extendEnvironment((env: RedspotRuntimeEnvironment) => {  (env as any).setup = async function setup() {    const {      getContractFactory,      getRandomSigner,      getSigners,      getAbi,      api,    } = env.patract!;    const one = new BN(10).pow(new BN(api.registry.chainDecimals));    const signers = await getSigners();    const Alice = signers[0];    const sender = await getRandomSigner(Alice, one.muln(10));    const contractFactory = await getContractFactory("ERC20", sender);    const contract = await contractFactory.deploy("new", "1000");    const abi = getAbi("ERC20");    const receiver = await getRandomSigner();
    return { sender, contractFactory, contract, abi, receiver, Alice, one };  }})

The ʻextendEnvironmentfunction can help us inherit and extend env. In the callback function of extendEnvironment, we can access the existing env, and we hang thesetup` function under env. Now try the console again:

image

We successfully injected the setup function into the Redspot runtime environment. In the console, setup is a global variable. Now only two lines of code can complete the contract initialization and transfer test.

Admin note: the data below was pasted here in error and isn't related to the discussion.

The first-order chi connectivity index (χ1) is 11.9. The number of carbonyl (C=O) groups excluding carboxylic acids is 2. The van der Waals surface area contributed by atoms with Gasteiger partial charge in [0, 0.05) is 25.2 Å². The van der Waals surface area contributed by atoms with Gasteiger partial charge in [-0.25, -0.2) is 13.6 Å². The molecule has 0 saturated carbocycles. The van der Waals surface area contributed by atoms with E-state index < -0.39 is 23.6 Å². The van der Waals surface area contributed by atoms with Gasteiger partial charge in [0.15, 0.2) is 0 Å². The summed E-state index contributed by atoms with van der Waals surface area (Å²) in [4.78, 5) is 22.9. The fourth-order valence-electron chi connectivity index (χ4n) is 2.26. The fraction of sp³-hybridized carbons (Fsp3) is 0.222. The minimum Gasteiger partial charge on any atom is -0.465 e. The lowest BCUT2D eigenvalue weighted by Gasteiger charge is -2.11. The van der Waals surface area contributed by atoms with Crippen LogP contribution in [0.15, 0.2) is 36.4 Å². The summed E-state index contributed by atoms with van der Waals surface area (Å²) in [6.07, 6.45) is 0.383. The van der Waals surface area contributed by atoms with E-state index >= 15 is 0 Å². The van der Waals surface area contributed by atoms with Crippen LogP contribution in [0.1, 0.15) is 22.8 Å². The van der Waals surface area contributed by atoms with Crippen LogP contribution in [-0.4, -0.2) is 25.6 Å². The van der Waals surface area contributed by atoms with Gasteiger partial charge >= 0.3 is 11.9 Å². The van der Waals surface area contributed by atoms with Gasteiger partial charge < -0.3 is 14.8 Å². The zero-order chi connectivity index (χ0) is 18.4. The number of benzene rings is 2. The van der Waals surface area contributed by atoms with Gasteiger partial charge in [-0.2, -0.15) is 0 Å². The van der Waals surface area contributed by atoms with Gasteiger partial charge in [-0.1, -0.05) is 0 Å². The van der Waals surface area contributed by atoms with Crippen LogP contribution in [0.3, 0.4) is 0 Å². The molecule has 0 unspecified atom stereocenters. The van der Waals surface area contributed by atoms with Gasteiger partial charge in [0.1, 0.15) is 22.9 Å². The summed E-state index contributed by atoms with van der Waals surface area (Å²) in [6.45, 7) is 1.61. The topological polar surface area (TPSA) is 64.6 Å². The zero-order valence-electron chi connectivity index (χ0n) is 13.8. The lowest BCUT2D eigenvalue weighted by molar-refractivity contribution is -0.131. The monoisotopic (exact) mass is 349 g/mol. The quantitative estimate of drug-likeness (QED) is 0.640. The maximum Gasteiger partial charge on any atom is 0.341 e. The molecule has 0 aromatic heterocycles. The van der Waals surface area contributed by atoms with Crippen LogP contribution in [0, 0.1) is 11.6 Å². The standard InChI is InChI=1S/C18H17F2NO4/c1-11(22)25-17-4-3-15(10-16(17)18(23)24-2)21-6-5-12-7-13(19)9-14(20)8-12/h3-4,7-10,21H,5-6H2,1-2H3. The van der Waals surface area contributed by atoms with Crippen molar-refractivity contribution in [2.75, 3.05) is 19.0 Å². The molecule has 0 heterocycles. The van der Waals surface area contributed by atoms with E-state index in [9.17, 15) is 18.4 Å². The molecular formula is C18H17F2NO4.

Writing a Task#

Task is a JavaScript asynchronous function with some related metadata. Redspot uses this metadata to automatically perform some operations for you, such as parameter parsing, verification and help information.

Everything you do in redspot can be defined as a Task. The test, compile, run commands provided by Redspot are essentially Tasks. And the api they use is exactly the same as the api provided to the user. So the user can write the function plug-ins he wants without restrictions, even compile Solidity, and call EVM contracts.

Next I will create a task that prints the balance.

const {task} = require("redspot/config");
task("balance", "Prints an account's balance")  .addParam("account", "The account's address")  .setAction(async (taskArgs, { patract }) => {    const api = patract.api;    await patract.connect()    const accountInfo = await api.query.system.account(taskArgs.account);    console.log(accountInfo.toHuman());  });